I looked back at the weirdest Jacqueline Wilson books and honestly what did we even read

God these were bleak?!?!


Jacqueline Wilson books were the staple of every British kid’s childhood. They were also unbelievably unsettling, bleak and kinda weird???

Remember Tracy Beaker pretending to have hay fever? That girl who mummified her cat? The girl abandoned in a bin as a baby? The underage romance between a homeschooled girl from a cult and her art teacher? Did Lola Rose really watch a shark for an hour in a vain attempt to cure her mother’s breast cancer? And is there anyone who knows what happened to Marigold?

Spanning over 100 books, her themes of childhood death, spousal abuse, and foster home culture in unrelentingly bleak plots defined a generation. Mums are now calling for some of her books to be banned based on how dark they are.

I looked back on all the plots of Jacqueline Wilson books, and honestly what the fuck:

The Story of Tracy Beaker

Tracy lives between foster homes, a woman called Cam’s flat, and fantasises that her Very Famous Actress mum (I think she was a porn star, you know) is coming to get her every Saturday morning. If you didn’t have a burning hatred for Justine Littlewood, you had no heart.

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Dustbin Baby

This is just fucking dark. Newborn baby April is dumped in a bin, passed through various horrible foster homes (including one where she is almost drowned in a bath by a girl called Pearl, possibly a weird revenge act on society for allowing someone to name her Pearl, then shoves Pearl down the stairs, oh misery sweet misery), before a brief stint with adoptive parents (spoiler: the adoptive mother kills herself), is eventually adopted by her History teacher (played expertly by Juliet Stevenson in the TV adaptation).

The novel ends with April being reunited with Frankie, the pizza boy who found her in the bin as a newborn, and I’m still confused about this ending. Is this meant to feel redemptive? Bittersweet? Honestly, I feel like I need a drink after rereading this.

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The Worry Website

Remember those schoolkids who used singing about their abusive parents as a kind of form of anxiety exorcism? No, that wasn’t a fever dream, that was written, published, put in print, bought and read in the laps of young kids. That existed.

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Love Lessons

After giving her father a lingerie-induced heart attack, 14-year-old home-schooled Prue goes to school and falls in love with her art teacher Rax. FOURTEEN.

The Illustrated Mum

Heartbreaking and very unhinged, Dolphin and Star (the implications of child abuse should have stopped there, the mere act of naming your children that deserves legal intervention) are the two daughters of a heavily tattooed mother. There’s a weird, sad stigma around her body, and she ends up covering herself in white paint head to toe when Star leaves to live with her dad, Mickey in Bristol.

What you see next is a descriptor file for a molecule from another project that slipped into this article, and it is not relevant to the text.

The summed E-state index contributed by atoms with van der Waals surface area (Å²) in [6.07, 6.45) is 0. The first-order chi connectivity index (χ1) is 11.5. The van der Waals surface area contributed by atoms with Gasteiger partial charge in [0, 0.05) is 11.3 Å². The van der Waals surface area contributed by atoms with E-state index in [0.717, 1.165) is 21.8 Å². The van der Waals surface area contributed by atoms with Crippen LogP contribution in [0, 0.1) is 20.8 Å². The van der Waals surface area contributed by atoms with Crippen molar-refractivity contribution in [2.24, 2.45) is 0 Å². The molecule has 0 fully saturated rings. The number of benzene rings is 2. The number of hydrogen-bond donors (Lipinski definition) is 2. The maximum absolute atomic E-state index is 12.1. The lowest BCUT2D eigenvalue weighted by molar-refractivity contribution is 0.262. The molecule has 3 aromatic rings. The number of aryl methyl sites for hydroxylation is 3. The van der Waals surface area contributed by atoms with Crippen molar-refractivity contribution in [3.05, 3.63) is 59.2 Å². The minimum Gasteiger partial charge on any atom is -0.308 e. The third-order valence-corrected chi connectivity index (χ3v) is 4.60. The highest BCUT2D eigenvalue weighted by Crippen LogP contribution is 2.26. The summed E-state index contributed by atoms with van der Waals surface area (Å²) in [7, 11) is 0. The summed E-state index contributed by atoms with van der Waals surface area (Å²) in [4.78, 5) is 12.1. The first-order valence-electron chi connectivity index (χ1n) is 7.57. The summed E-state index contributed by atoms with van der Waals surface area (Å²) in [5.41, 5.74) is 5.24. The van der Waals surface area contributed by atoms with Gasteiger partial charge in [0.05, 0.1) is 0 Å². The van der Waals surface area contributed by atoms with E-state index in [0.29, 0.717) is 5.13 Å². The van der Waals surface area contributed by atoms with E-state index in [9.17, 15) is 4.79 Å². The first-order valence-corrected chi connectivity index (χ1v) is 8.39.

Obviously, they both end up in foster care, as is the theme with any JW book. God, this was sad.

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Candyfloss

For real, this book slaps. After Floss’ mother abandons her to move to Australia (her characterisation ended at liking sunbeds), she moves in with her dad, Charlie, who owns a chip shop. Floss eats chip barms and ultimately dyes her hair pink. A Northern icon. 10/10. Would read again.

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Lola Rose

Fleeing an abusive dad with the help of a £10k win on a scratchcard, Lola Rose moves to London and becomes obsessed with and terrified of sharks. It somehow got even more bleak when her mum contracted breast cancer, and Lola thought she could cure her if she faced her selachophobia by watching a shark swim about for an hour. Wild stuff.

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Kiss

Sylvie and Carl are childhood friends, in the midst of a weird parental assumption that because they’ve known each other since crawling days that they’ll eventually shag, both inexplicably obsessed with glass.

Basically: Sylvie makes friends with the Popular Girl, Miranda, who fancies Carl, but obviously ends up dating a guy named Paul (I’m pretty sure he was said to own a skateboard and a fringe). On a group excursion to a glass exhibition at Kew Gardens, Carl kisses Paul, and when rejected, smashes up his and Sylvie’s glass haven.

I lived vicariously through the rebellious chapter where Sylvie and Miranda sack off school to drink economy vodka and eat Cornettos in the park and felt cheated that my teen years didn’t emulate this same act.

The Diamond Girls

Almost like a Louis Theroux weird weekend, a mother of five adopts her van man Bruce and pretends her newborn child is female. There’s a dark subplot where Dixie, the youngest, befriends her neighbour Mary who is abused by her mother and jumps out of a window. Laugh a minute.

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